Jesus Without Language

Kid's Ministry & Sunday School Resources

The worksheet as a teaching tool

 
Do you use worksheets or workbooks. There mixed opinions about these pages of pre-set activity, and while many use them others avoid them at all costs. If you are considering starting or stopping using worksheets here is a closer examine of the four main swaying factors.
 

The worksheet as a teaching tool

 

1. Are they wasteful?   2. Are they real teaching?

Anticipating for visitors means waste paper every week, or teachers risk running out. Worksheets can mean a lot of printing, and for some that’s just a lot of money they would rather spend elsewhere.

On the other hand, they are great to take home as they show visible achievement. Some parents like having them as prompts for discussion with their child, and paper does recycle well.
 
 

 
Some see worksheets as a teaching dodge. Print them out, add a craft or game, and the work is done. Children’s ministry should be engaging, not simply filling in boxes. There are other ways to do the same work.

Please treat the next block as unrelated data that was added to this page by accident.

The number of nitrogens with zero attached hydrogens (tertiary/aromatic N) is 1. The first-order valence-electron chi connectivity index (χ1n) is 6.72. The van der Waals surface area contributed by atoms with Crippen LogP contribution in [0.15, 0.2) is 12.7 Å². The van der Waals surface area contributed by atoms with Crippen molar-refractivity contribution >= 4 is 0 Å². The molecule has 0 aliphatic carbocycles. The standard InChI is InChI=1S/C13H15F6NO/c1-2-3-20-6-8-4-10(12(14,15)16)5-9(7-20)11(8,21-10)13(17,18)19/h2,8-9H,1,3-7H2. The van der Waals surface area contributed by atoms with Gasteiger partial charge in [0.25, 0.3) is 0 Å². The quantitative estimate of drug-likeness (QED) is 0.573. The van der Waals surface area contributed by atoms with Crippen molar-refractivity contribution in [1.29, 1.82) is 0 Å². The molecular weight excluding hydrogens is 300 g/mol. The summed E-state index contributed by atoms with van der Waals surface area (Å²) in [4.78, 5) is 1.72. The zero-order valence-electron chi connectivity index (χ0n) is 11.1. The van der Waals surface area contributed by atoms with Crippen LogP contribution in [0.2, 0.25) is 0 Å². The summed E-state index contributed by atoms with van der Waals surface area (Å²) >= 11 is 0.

Yet, others site worksheets as a way of giving children space to contemplate the meaning for themselves. They also give time for the adult to engage the children one by one while the others work.
 
3. Are they too school like?
 
 

4. Can they be used by diverse groups?
It’s true that worksheets are a teachers tool and as such the kids recognise the format and may associate it with school. For many this is a view they want to distance worship from.

Other teachers site the same reason for using them. Children are comfortable with what they know. They often focus the lessons learning, engaging children who keep quiet during discussions.
  A particularly academic child who loves to read their bible and a similar aged child who struggles with severe learning difficulties will not meet a worksheet the same way.

However worksheets can be a great activity to teach peer learning and peer support. For the children whose strongest learning styles incorporate the written word something paper based is often needed.

 


Obviously the decision is primary about your group, including the adults. My present church uses worksheets because we have very limited room for other activities, some lessons are quite literally straight out the box, and we like to maintain that pattern with our other leaders. My previous church did not use them, we used multiple activity stations, and worksheets were deemed unnecessary.
 

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